Project”, because it smells of nationalism, which is also a project with
a manifest destiny and a rigorous formulation of origins, history,
present and future. And remember it doesn’t have to be cleansed or pure
to be contaminated. A national project always starts with spreading the
notion that something vital, something essential to the nation is under
threat. And that we as a nation have a mission to join hands to counter
that threat, erasing the enemy and shaping our destiny in line with our
authentic past and obvious opportunities for self realization.

Now in a way, it’s all there in this Belvedere Nota: the common
challenge (gemeenschappelijke opgave), the continuous story of the land,
the necessity to tap our sources of inspiration, to use them as a
fertile source, the threats to our heritage, the loss of identity,  the
need to establish a tradition of future-oriented research and the urge
to make a big leap forward.
It’s only in extremely vague terms that the threats are formulated:
modernization and change, large scale development, globalizing culture.
And the language used evades explicitly any suggestion of conflict. This
is not surprising, because the main threat, the most serious enemy is
inside ourselves: the Dutch love creating and recreating their own land,
they have always laid their destiny in the hands of engineers, the
high-priests of the Water-state. And the Dutch know very well, that you
can’t fight them (like they cannot fight most other enemies). It’s a
learning process, and every advantage has its disadvantage. So you have
to accommodate them in order to create win-win situations.
Exactly like the engineers have learnt to accommodate, to integrate
environmentalism, when they did their mega project called Deltaplan. And
when they were attacked for destroying historic landscapes during the
operation of making the river-dykes higher. In a way I believe this Nota
is a reflection, again not explicitly, of the cultural collision on the
river dykes. And quite necessary because this conflict led to initial
stages of civil war between defenders of history and defenders of  the
future, both sides proclaiming disaster when they didn’t have it their

In the last ten years, it seems, you have learnt the danger of
neglecting identity, or should I say: you have realized that many people
fear a loss of identity and there for love to read about their regional
history, identity, cultural heritage. That they need references for
identification and diversity. This policy paper at least recognizes that
this is a good sedative: to compensate the unease and loss of identity
that comes with big scale environmental developments.

I can tell you that  fooling around with national identity is like
skateboarding on quicksand. Conflict, ghosts and disaster are always
looming under the surface. So it may be wise to scuffle them under, but
it may be wiser even to bring them to the surface and make a radical
choice. I know that this is not a feature of Dutch culture, but then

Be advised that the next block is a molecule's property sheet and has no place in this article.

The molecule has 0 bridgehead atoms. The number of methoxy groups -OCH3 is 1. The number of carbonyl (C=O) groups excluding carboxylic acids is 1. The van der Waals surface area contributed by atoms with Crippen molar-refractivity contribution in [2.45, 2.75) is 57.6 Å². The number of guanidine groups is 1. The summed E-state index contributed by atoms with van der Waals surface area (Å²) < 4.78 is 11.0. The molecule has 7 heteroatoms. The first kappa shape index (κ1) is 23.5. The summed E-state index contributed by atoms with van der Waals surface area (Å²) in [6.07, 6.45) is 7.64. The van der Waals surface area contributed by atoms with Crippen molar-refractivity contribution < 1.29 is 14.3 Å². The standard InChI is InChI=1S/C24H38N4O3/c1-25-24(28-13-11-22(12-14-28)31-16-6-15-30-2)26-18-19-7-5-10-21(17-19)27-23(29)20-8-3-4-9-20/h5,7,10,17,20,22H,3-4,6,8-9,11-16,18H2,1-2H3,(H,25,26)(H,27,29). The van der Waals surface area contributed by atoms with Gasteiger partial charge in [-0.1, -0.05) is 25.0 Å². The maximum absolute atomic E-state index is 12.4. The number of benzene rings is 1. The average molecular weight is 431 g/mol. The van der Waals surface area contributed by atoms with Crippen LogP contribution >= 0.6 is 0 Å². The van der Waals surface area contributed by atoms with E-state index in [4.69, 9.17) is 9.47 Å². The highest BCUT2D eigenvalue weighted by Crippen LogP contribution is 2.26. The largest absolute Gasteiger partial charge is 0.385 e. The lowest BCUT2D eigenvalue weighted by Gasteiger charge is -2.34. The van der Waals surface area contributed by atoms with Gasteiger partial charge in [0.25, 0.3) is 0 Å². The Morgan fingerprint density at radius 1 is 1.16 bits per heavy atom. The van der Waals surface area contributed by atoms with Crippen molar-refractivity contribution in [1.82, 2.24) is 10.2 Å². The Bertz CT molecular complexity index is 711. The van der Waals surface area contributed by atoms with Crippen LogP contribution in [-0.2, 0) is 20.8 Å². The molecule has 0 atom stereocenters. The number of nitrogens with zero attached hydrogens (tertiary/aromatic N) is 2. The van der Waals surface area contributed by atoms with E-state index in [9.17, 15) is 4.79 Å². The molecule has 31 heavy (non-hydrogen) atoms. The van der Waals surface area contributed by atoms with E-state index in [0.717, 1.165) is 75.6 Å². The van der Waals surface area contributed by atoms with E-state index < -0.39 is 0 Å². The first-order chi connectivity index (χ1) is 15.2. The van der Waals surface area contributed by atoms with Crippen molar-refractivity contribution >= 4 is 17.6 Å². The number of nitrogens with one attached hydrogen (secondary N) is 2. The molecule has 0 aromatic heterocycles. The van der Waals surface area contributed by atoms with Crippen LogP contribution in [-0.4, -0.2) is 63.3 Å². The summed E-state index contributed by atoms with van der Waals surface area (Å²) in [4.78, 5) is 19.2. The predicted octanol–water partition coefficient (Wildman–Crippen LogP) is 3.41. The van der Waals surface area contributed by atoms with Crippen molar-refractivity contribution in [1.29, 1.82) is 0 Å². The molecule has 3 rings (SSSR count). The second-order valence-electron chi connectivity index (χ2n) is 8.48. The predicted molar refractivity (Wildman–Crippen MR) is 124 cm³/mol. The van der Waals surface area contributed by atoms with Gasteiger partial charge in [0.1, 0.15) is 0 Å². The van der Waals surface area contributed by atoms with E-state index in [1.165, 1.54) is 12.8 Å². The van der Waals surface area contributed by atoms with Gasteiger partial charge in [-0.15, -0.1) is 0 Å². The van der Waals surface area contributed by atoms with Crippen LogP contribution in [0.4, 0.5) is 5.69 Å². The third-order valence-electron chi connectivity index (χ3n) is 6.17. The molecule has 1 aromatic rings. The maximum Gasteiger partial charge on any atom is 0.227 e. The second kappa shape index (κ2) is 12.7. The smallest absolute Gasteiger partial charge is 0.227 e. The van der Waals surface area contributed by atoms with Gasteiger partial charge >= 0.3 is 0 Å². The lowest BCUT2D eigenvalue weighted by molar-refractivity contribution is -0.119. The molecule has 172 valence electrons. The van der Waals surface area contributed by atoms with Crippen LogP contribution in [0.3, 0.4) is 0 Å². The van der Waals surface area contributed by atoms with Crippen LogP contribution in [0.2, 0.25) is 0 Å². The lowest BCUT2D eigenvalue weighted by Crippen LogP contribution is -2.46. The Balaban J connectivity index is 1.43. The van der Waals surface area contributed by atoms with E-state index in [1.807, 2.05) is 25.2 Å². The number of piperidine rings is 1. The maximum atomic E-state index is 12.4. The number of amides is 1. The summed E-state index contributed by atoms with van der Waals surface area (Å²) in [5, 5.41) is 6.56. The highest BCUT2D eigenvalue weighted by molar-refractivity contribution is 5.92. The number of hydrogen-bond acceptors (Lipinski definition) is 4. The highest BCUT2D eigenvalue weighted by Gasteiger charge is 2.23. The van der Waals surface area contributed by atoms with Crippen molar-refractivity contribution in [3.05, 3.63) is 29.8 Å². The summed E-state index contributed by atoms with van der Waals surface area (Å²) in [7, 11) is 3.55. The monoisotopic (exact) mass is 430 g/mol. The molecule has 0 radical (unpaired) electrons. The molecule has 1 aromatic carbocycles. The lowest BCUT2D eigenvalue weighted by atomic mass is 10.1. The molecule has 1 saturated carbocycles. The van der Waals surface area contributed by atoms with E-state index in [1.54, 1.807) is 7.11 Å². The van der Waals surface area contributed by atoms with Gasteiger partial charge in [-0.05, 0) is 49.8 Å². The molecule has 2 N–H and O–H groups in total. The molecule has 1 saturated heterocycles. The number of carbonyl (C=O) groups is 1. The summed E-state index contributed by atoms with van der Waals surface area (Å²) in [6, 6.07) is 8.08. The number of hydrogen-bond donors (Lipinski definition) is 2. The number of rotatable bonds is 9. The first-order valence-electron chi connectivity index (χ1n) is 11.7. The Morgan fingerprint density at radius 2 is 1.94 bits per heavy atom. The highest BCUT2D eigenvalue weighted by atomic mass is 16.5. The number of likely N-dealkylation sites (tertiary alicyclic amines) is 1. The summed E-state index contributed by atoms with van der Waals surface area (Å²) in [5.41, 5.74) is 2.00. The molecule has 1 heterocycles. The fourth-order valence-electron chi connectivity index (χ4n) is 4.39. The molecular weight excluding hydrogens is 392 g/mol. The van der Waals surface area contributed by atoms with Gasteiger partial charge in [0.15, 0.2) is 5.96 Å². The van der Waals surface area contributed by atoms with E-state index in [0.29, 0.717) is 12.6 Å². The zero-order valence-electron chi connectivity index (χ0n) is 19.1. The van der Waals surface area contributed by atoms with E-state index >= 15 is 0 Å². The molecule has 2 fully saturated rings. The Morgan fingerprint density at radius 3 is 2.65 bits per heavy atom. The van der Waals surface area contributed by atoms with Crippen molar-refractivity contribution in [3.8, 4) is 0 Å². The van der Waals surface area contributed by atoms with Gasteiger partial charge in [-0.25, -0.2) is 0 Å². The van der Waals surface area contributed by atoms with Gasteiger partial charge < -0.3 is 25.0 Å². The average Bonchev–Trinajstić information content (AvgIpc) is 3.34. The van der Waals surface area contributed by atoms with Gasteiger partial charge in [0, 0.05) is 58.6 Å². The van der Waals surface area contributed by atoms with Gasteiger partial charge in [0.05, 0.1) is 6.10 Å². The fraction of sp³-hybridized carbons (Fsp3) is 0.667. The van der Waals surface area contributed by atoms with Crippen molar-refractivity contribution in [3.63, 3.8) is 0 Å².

again, it wasn’t of Bosnian culture either….

Who am I to tell you that you can play with water? But can you play with
fire too? Can you deal with high-explosive shells, like your water line
couldn’t? I am a foreigner, I still feel like being a guest in your
country. Although I do have Dutch nationality, have a Dutch passport,
and do speak your language. And I know that you like me, when I’m
modest, and don’t bother you to much with my private or political
problems. I am afraid you cannot deal with high-explosive people. I
value your attempt to help out in the Bosnian mountains or in the
Eritrean/Ethiopean desert. But I understand that you have a hard time
dealing with high-explosive situations.
But, you will never accept me as an equal Dutchman, because of my
accent, because of my origin, because of my being a stranger for ever.
And I am a stranger because I don’t share your cultural heritage. Maybe
you can try to force me and yourself to overcome this obstacle? Maybe
you can make me feel at home in your Dutch waterline. Maybe you should
invite me and my fellow refugees to spend a week or so hauling water,
moving earth and gazing from the Fortresses over the open land. As part
of your inburgering, your integration traject? I will tell you later
about my experience. And you will tell me if it has made me more Dutch,
more acceptable.
Until this later notice I will remain suspicious of you war and water
time metaphors of immigrants coming in waves, streaming in unidentified,
undocumented, uncontrollable, flooding your country, and the need to
throw up effective defense lines against us to prevent disaster. Or to
forcibly integrate us into your way of life, without giving me the right
to suffer or cherish my own complex identity.
Thank you.

(to be conitued in part 2)

© Jo van der Spek, journalist, program maker & tactical media consultant
H. Seghersstraat 46
1072 LZ Amsterdam
tel. +31.20.6718027
mob. +6.51069318

better a complex identity than an identity complex